Imagens das páginas

A mole cinque-spotted, like the crimson drops I'the bottom of a cowslip: Here's a voucher, Stronger than ever law could make: this secret Will force him think I have pick’d the lock, and ta’en The treasure of her honour. No more.—To what end ? Why should I write this down, that's rivetted, Screw'd to my memory? She hath been reading late The tale of Tereus;. here the leaf's turn’d down, Where Philomel gave up ;---I have enough: To the trunk again, and shut the spring of it. Swift, swift, you dragons of the night !---that dawn

ing May bare the raven's eye : I lodge in fear; Though this a heavenly angel, hell is here.

[Clock strikes. One, two, three :---Time, time!

[Goes into the Trunk. The Scene closes.

SCENE III.--- An Ante-chamber adjoining Imogen's


Enter Cloten and Lords. . 1 Lord. Your lordship is the most patient man in loss, the most coldest that ever turned up ace.

Clo. It would make any man cold to lose.

i Lord. But not every man patient, after the noble temper of your lordship; You are most hot, and furious, when you win.

Clo. Winning would put any man into courage: If I could get this foolish Imogen, I should have gold enough: It's almost morning, is't not?

i Lord. Day, my lord.

Clo. I would this music would come: I am advised to give her music o’mornings; they say, it will penetrate.

Enter Musicians. Come on ; tune: If you can penetrate her with your fingering, so; we'll try with tongue too: if none will do, let her remain; but I'll never give o'er. First, a very excellent good-conceited thing; after, a wonderful sweet air, with admirable rich words to it,---and then let her consider.


Hark! hark! the lark at heaven's gate sings,

And Phæbus 'gins arise,
His steeds to water at those springs

On chalic'd flowers that lies;
And winking Mary-buds begin

To ope their golden eyes ;
With every thing that pretty bin ;
My lady sweet, arise ;

Arise, arise.

So, get you gone : If this penetrate, I will consider your music the better: if it do not, it is a vice in her ears, which horse-hairs, and cats-guts, nor, the voice of unpaved eunuch to boot, can never amend.

[Exit Musicians.

Enter Cymbeline and Queen. 2 Lord. Here comes the king.

Clo. I am glad, I was up so late; for that's the reason I was up so early : He cannot choose but take this service I have done, fatherly.-Good-morrow to your majesty, and to my gracious mother.

Cym. Attend you here the door of our stern daugh


Will she not forth ?

Clo. I have assailed her with music, but she vouchsafes no notice.

Cym. The exile of her minion is too new;
She hath not yet forgot him: some more time
Must wear the print of his remembrance out,
And then she's your's.

Queen. You are most bound to the king;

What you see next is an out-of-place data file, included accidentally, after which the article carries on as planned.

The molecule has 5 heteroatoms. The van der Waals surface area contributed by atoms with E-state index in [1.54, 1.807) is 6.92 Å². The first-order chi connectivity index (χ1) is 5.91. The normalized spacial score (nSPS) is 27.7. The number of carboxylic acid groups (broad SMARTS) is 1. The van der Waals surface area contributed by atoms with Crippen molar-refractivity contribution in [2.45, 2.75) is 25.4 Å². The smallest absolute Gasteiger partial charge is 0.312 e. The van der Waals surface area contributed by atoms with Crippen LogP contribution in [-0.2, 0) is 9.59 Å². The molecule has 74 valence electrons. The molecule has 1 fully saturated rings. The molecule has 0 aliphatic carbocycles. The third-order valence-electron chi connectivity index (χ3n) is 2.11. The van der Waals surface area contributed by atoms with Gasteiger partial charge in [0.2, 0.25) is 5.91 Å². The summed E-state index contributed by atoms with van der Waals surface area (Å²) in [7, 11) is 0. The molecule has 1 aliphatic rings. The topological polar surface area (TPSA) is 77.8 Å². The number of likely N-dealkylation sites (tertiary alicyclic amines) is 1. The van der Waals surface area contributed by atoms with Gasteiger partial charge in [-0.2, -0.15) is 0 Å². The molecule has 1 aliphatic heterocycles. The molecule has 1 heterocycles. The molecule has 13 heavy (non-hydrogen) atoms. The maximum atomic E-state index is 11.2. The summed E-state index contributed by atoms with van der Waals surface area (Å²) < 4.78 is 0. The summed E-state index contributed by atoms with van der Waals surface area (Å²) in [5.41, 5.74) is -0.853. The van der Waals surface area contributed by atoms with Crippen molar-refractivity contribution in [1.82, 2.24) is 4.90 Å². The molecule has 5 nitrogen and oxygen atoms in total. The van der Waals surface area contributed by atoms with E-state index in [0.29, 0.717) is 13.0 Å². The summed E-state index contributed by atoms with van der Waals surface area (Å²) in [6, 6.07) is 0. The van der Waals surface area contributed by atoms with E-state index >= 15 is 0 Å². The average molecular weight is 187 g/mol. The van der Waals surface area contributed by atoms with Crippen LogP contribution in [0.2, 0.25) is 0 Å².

Who lets go by no vantages, that may
Prefer you to his daughter: Frame yourself
To orderly solicits; and be friended
With aptness of the season : make denials
Increase your services: so seem, as if
You were inspir'd to do those duties which
You tender to her; that you in all obey her,
Save when command to your dismission tends,
And therein you are senseless.

Clo. Senseless ? not so.

Enter a Messenger. Mess. So like you, sir, ambassadors from Rome; The one is Caius Lucius.

Cym. A worthy fellow,

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Albeit he comes on angry purpose now;
But that's no fault of his: We must receive him
According to the honour of his sender;
And towards himself, his goodness forespent on us,
We must extend our notice. Our dear son,
When you have given good morning to your mistress,
Attend the queen, and us; we shall have need
To employ you towards this Roman.-Come, our

[Exeunt Cym. Queen, Lords, and Mess. Clo. If she be up, I'll speak with her; if not, Let her lie still, and dream.—By your leave ho! .

[Knocks. I know her women are about her; What If I do line one of their hands ? 'Tis gold Which buys adinittance; oft it doth; yea, and makes Diana's rangers false themselves, yield up Their deer to the stand of the stealer; and 'tis gold Which makes the true man kill'd, and saves the thief; Nay, sometime, hangs both thief and true man: What Can it not do, and undo ? I will make One of her women lawyer to me; for I yet not understand the case myself. By your leave.


Enter a Lady.
Lady. Who's there, that knocks?
Clo. A gentleman.
Lady. No more?
Clo. Yes, and a gentlewoman's son.
Lady. That's more

Than some, whose tailors are as dear as yours,
Can justly boast of: What's your lordship’s pleasure ?

Clo. Your lady's person : Is she ready?

Lady. Ay, To keep her chamber. Clo. There's gold for you; sell me your good re

port. Lady. How! my good name? or to report of you, What I shall think is good ?- The princess

Enter Imogen.
Clo. Good-morrow, fairest sister : Your sweet hand.
Imo. Good-morrow, sir: You lay out too much

For purchasing but trouble: the thanks I give,
Is telling you that I am poor of thanks,
And scarce can spare them.

Clo. Still, I swear, I love you.

Imo. If you but said so, 'twere as deep with me:
If you swear still, your recompence is still
That I regard it not.
Clo. This is no answer.

Imo. But that you shall not say I yield, being silent,
I would not speak. I pray you, spare me: i'faith,
I shall unfold equal discourtesy
To your best kindness; one of your great knowing
Should learn, being taught, forbearance.

Clo. To leave you in your madness, 'twere my sin : I will not.

Imo. Fools are not mad folks.
Clo. Do you call me fool?
Imo. As I am mad, I do:

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